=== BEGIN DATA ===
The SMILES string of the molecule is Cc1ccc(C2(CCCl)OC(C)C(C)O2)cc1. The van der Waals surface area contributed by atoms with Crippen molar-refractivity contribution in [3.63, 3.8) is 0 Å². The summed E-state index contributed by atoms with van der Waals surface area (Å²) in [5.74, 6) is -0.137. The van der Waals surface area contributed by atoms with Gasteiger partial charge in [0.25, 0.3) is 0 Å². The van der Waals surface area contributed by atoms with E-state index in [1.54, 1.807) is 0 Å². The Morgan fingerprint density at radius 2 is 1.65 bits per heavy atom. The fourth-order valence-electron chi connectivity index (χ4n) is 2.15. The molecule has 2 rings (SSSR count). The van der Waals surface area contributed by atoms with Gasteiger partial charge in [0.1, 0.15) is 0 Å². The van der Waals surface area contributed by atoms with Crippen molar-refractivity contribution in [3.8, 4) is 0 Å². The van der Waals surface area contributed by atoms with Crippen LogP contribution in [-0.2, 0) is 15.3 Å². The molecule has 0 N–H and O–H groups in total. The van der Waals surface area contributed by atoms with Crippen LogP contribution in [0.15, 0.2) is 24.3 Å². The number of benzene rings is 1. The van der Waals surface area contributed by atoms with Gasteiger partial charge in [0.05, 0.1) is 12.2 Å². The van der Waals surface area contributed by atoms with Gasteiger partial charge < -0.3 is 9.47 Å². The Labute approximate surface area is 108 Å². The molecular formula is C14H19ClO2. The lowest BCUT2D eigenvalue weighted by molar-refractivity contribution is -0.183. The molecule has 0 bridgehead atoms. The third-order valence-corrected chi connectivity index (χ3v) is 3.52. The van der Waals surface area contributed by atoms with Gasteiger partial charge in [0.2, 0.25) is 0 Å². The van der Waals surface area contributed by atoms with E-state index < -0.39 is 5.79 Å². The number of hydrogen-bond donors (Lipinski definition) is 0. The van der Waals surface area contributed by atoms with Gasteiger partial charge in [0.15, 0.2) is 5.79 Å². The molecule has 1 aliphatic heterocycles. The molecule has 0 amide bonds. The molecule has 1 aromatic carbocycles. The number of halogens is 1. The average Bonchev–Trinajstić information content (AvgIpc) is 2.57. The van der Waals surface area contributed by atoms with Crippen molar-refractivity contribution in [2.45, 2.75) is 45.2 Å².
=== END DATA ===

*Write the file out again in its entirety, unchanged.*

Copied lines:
The SMILES string of the molecule is Cc1ccc(C2(CCCl)OC(C)C(C)O2)cc1. The van der Waals surface area contributed by atoms with Crippen molar-refractivity contribution in [3.63, 3.8) is 0 Å². The summed E-state index contributed by atoms with van der Waals surface area (Å²) in [5.74, 6) is -0.137. The van der Waals surface area contributed by atoms with Gasteiger partial charge in [0.25, 0.3) is 0 Å². The van der Waals surface area contributed by atoms with E-state index in [1.54, 1.807) is 0 Å². The Morgan fingerprint density at radius 2 is 1.65 bits per heavy atom. The fourth-order valence-electron chi connectivity index (χ4n) is 2.15. The molecule has 2 rings (SSSR count). The van der Waals surface area contributed by atoms with Gasteiger partial charge in [0.1, 0.15) is 0 Å². The van der Waals surface area contributed by atoms with Crippen molar-refractivity contribution in [3.8, 4) is 0 Å². The van der Waals surface area contributed by atoms with Crippen LogP contribution in [-0.2, 0) is 15.3 Å². The molecule has 0 N–H and O–H groups in total. The van der Waals surface area contributed by atoms with Crippen LogP contribution in [0.15, 0.2) is 24.3 Å². The number of benzene rings is 1. The van der Waals surface area contributed by atoms with Gasteiger partial charge in [0.05, 0.1) is 12.2 Å². The van der Waals surface area contributed by atoms with Gasteiger partial charge < -0.3 is 9.47 Å². The Labute approximate surface area is 108 Å². The molecular formula is C14H19ClO2. The lowest BCUT2D eigenvalue weighted by molar-refractivity contribution is -0.183. The molecule has 0 bridgehead atoms. The third-order valence-corrected chi connectivity index (χ3v) is 3.52. The van der Waals surface area contributed by atoms with Gasteiger partial charge in [0.2, 0.25) is 0 Å². The van der Waals surface area contributed by atoms with E-state index < -0.39 is 5.79 Å². The number of hydrogen-bond donors (Lipinski definition) is 0. The van der Waals surface area contributed by atoms with Gasteiger partial charge in [0.15, 0.2) is 5.79 Å². The molecule has 1 aliphatic heterocycles. The molecule has 0 amide bonds. The molecule has 1 aromatic carbocycles. The number of halogens is 1. The average Bonchev–Trinajstić information content (AvgIpc) is 2.57. The van der Waals surface area contributed by atoms with Crippen molar-refractivity contribution in [2.45, 2.75) is 45.2 Å².